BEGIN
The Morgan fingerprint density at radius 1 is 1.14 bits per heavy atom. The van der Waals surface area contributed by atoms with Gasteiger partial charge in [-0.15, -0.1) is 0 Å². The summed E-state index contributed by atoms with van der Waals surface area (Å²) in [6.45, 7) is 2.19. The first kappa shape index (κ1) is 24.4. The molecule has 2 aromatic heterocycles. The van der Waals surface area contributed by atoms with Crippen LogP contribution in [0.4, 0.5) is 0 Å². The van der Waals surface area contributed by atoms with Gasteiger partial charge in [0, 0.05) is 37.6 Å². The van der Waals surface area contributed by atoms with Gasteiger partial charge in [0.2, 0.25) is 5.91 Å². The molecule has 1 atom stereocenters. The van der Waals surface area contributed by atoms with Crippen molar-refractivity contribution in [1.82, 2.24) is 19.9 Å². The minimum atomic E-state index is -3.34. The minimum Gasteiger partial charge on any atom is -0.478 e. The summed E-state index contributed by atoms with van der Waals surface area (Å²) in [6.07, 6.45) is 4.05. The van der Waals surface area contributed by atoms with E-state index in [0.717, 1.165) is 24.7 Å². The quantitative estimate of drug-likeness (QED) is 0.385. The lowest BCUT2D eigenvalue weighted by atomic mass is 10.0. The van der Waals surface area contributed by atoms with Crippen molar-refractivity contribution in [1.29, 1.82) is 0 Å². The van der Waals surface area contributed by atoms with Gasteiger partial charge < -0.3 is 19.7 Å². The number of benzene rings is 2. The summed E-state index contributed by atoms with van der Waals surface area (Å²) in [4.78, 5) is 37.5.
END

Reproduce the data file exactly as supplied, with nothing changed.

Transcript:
The Morgan fingerprint density at radius 1 is 1.14 bits per heavy atom. The van der Waals surface area contributed by atoms with Gasteiger partial charge in [-0.15, -0.1) is 0 Å². The summed E-state index contributed by atoms with van der Waals surface area (Å²) in [6.45, 7) is 2.19. The first kappa shape index (κ1) is 24.4. The molecule has 2 aromatic heterocycles. The van der Waals surface area contributed by atoms with Crippen LogP contribution in [0.4, 0.5) is 0 Å². The van der Waals surface area contributed by atoms with Gasteiger partial charge in [0, 0.05) is 37.6 Å². The van der Waals surface area contributed by atoms with Gasteiger partial charge in [0.2, 0.25) is 5.91 Å². The molecule has 1 atom stereocenters. The van der Waals surface area contributed by atoms with Crippen molar-refractivity contribution in [1.82, 2.24) is 19.9 Å². The minimum atomic E-state index is -3.34. The minimum Gasteiger partial charge on any atom is -0.478 e. The summed E-state index contributed by atoms with van der Waals surface area (Å²) in [6.07, 6.45) is 4.05. The van der Waals surface area contributed by atoms with E-state index in [0.717, 1.165) is 24.7 Å². The quantitative estimate of drug-likeness (QED) is 0.385. The lowest BCUT2D eigenvalue weighted by atomic mass is 10.0. The van der Waals surface area contributed by atoms with Crippen molar-refractivity contribution in [1.29, 1.82) is 0 Å². The van der Waals surface area contributed by atoms with Gasteiger partial charge < -0.3 is 19.7 Å². The number of benzene rings is 2. The summed E-state index contributed by atoms with van der Waals surface area (Å²) in [4.78, 5) is 37.5.